This month’s Game Developer magazine has a fantastic piece by Rod Humble VP of Development at SOEs Studio 1. The feature covers the practical side of keeping a 24x7 operation like EQ going year after year. Or to put it another way: even if you have managed to create a great game this is all the boring dev / ops stuff that you have to get right if you are going to provide a viable service.
I think that the piece is print only, so for those of you that don’t have a subscription here are a few highlights:
Separate Server Operations from development. EQ has the two teams as peers with separate reporting lines and a well defined division of responsibility. Ops don’t code and coders don’t load stuff onto live servers.
Remember that 27x7 really means 24x7. Examples are that while it might seem like a good idea to down servers to patch a particular feature, its really not a good idea to stop everyone playing for something that might only impact a small number, so patch releases should be scheduled and schedules should be adhered to.
The game must move on. So there is a constant tension between getting things 100% fixed and the drive to add new content and features (the piece covers content mix but I want to stay away from game design in this summary – so go buy the zeen for that). EQ has completely changed the graphics engine twice – which Humble likens to changing the engine in a F1 car while it is still racing round the track.
Jilt the Jolt. Coding 24x7 to complete something may seem a good idea at the time but SOE believe that 8 hour days and rest are better for long term productivity. Also while coding till 4AM then staring again at mid day is probably something that everyone who has written more than an Excel macro has experienced – there is more long term value in having a team work as a team, so SOE insist that people start at 10AM at the latest.
Anyone interested in these issues should also check out the new IGDA white paper: Quality of Life in the Game Industry: Challenges and Best Practices.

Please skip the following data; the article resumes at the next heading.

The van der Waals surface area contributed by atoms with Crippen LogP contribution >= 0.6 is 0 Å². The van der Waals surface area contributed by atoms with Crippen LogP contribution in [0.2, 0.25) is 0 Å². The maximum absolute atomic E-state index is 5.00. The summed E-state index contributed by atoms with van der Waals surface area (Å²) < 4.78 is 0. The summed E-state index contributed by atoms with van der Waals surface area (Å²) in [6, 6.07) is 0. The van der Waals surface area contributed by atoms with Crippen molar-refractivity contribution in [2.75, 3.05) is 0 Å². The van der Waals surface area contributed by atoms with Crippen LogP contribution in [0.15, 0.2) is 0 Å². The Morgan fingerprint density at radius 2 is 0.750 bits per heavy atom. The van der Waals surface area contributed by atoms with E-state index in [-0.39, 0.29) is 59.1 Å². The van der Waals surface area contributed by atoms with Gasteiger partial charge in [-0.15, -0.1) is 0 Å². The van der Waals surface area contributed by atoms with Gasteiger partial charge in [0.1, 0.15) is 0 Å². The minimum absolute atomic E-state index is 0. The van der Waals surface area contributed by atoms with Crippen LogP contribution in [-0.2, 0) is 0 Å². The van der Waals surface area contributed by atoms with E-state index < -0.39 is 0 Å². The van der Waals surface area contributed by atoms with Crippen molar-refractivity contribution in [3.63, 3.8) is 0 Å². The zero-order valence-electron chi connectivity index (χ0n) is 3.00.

Being big and old helps. Studio 1 has about 160 staff, 50 of which are on EQ, the ability to pull in coders and artist – especially ones that originally coded stuff is valuable. Size also de-risks some technical elements like having enough servers for launch when you don’t know how popular a game is going to be.
It’s not a licence to print money. Humble offers the statistics that for one game he developed back in ’97 the number ratio of legit to pirate copes was 1:7, but he warns that creating an online game where you have more control of pirate copes does not mean that you can simply up lift profit by a factor of 7. An MMO is a 24x7 service, players hate bad service and good service costs a lot of money. Content, GMs, hardware – it all stacks up.
International means also not in English. Which adds even more complexity to everything from coding NPC trigger phrases to translating manuals and customer service.
Backup your data. Yup a point so boring and so vital that it’s not made often enough.
This just touches the surface of feature, there is so much more good stuff in the piece – including a short section on getting Do’s and Don’ts for creating and MMO, that I recommend you grab a copy of Game Developer if you can.